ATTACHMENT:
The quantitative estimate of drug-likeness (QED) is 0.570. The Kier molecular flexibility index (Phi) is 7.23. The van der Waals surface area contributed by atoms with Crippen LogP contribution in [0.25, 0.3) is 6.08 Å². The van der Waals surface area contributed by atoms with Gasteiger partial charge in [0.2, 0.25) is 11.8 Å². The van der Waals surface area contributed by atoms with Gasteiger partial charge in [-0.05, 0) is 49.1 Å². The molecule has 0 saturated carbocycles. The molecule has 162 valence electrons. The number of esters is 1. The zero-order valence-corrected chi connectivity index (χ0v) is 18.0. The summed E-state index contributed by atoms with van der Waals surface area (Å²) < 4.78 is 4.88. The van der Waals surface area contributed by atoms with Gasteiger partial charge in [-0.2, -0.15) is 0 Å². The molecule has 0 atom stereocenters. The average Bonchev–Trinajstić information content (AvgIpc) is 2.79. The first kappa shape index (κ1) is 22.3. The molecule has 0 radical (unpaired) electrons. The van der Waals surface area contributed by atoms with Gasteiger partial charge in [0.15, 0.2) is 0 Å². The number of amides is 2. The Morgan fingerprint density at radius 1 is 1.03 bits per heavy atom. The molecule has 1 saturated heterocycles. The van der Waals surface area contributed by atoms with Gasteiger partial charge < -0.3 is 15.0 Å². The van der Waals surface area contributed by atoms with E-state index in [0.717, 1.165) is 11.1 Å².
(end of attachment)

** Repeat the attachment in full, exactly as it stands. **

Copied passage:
The quantitative estimate of drug-likeness (QED) is 0.570. The Kier molecular flexibility index (Phi) is 7.23. The van der Waals surface area contributed by atoms with Crippen LogP contribution in [0.25, 0.3) is 6.08 Å². The van der Waals surface area contributed by atoms with Gasteiger partial charge in [0.2, 0.25) is 11.8 Å². The van der Waals surface area contributed by atoms with Gasteiger partial charge in [-0.05, 0) is 49.1 Å². The molecule has 0 saturated carbocycles. The molecule has 162 valence electrons. The number of esters is 1. The zero-order valence-corrected chi connectivity index (χ0v) is 18.0. The summed E-state index contributed by atoms with van der Waals surface area (Å²) < 4.78 is 4.88. The van der Waals surface area contributed by atoms with Gasteiger partial charge in [-0.2, -0.15) is 0 Å². The molecule has 0 atom stereocenters. The average Bonchev–Trinajstić information content (AvgIpc) is 2.79. The first kappa shape index (κ1) is 22.3. The molecule has 0 radical (unpaired) electrons. The van der Waals surface area contributed by atoms with Gasteiger partial charge in [0.15, 0.2) is 0 Å². The number of amides is 2. The Morgan fingerprint density at radius 1 is 1.03 bits per heavy atom. The molecule has 1 saturated heterocycles. The van der Waals surface area contributed by atoms with Gasteiger partial charge < -0.3 is 15.0 Å². The van der Waals surface area contributed by atoms with E-state index in [0.717, 1.165) is 11.1 Å².